Atheist activists frequently tout their intense belief that they are discriminated against, mistreated and persecuted. Now, a new study from the International Humanist and Ethical Union (IHEU) may corroborate these claims, as it finds that it is not uncommon for secularists to face intense scrutiny — even execution — in nations across the globe.
The report, entitled, “Freedom of Thought 2012,” spans 70 pages and finds that in Europe and the United States, among other localities, there are policies that purportedly favor the religious over non-believers, with atheists and agnostics regularly treated as outsiders.
In Islamic countries, the alleged discrimination is most pronounced and in seven nations atheists may actually pay for their secularism with their lives. Reuters has more about some of the purported discriminatory policies that are waged against non-belief:
The report…said “there are laws that deny atheists’ right to exist, curtail their freedom of belief and expression, revoke their right to citizenship, restrict their right to marry.”
Other laws “obstruct their access to public education, prohibit them from holding public office, prevent them from working for the state, criminalize their criticism of religion, and execute them for leaving the religion of their parents.”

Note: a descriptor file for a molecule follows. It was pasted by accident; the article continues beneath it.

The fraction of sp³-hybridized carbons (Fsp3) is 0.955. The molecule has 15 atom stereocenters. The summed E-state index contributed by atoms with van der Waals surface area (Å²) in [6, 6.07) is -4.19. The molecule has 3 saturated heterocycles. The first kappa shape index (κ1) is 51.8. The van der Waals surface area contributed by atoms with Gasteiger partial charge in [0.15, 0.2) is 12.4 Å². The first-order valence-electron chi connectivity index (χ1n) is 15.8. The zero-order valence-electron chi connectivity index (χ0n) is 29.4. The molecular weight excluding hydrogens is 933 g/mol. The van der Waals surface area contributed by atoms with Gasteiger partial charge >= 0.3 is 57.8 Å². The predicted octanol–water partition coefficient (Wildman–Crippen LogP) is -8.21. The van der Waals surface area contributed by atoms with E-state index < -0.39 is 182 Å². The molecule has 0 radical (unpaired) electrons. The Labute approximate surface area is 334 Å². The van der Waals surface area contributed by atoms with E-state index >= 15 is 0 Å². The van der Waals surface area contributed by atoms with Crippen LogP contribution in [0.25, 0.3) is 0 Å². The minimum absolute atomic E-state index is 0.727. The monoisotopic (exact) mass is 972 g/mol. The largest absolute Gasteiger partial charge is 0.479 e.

It is important to note that the IHEU is a secular hub for more than 120 atheist, agnostic, humanist and other related organizations in 40 countries. Considering the group’s scope — to advance the cause of non-belief — there is clearly a bias in the preparation and publication of the report. However, many of the findings are compelling.
The levels to which the stated discrimination exists differ greatly by nation. In some countries like Bangladesh, Egypt and Indonesia, among others, atheist views cannot be published, as “blasphemy” laws govern the land.
And in countries like Malaysia, citizens must register with religious systems — and the options are limited generally to the Abrahamic faiths. Non-believers are, thus, forced to reluctantly choose a religion in order to get travel documents, go to college and receive medical care. Reuters continues:
In Europe, sub-Saharan Africa and Latin and North America, countries which identify themselves secular give privileges to or favor Christian churches in providing education and other public services, the IHEU said.
In Greece and Russia, the Orthodox Church is fiercely protected from criticism and is given pride of place on state occasions, while in Britain bishops of the Church of England have automatic seats in the upper house of parliament.
These, of course, are only some of the infractions; the document is filled with a multitude of information about other regions and the treatment of resident atheists. Read the full report for more.